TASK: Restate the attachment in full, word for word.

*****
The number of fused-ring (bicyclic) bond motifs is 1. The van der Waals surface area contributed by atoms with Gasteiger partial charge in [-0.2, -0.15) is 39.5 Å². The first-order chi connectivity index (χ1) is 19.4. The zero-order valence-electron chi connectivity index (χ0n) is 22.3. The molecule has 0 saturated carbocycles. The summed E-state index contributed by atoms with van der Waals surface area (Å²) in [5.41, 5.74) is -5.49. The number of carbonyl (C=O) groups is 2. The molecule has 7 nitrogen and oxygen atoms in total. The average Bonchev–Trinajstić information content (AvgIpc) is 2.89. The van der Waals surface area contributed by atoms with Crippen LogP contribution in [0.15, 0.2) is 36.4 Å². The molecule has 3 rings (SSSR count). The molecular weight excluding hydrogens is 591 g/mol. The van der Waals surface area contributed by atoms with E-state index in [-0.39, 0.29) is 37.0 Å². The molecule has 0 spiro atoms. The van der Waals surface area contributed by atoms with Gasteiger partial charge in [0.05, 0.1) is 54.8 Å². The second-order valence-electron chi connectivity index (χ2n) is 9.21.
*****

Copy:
The number of fused-ring (bicyclic) bond motifs is 1. The van der Waals surface area contributed by atoms with Gasteiger partial charge in [-0.2, -0.15) is 39.5 Å². The first-order chi connectivity index (χ1) is 19.4. The zero-order valence-electron chi connectivity index (χ0n) is 22.3. The molecule has 0 saturated carbocycles. The summed E-state index contributed by atoms with van der Waals surface area (Å²) in [5.41, 5.74) is -5.49. The number of carbonyl (C=O) groups is 2. The molecule has 7 nitrogen and oxygen atoms in total. The average Bonchev–Trinajstić information content (AvgIpc) is 2.89. The van der Waals surface area contributed by atoms with Crippen LogP contribution in [0.15, 0.2) is 36.4 Å². The molecule has 3 rings (SSSR count). The molecular weight excluding hydrogens is 591 g/mol. The van der Waals surface area contributed by atoms with E-state index in [-0.39, 0.29) is 37.0 Å². The molecule has 0 spiro atoms. The van der Waals surface area contributed by atoms with Gasteiger partial charge in [0.05, 0.1) is 54.8 Å². The second-order valence-electron chi connectivity index (χ2n) is 9.21.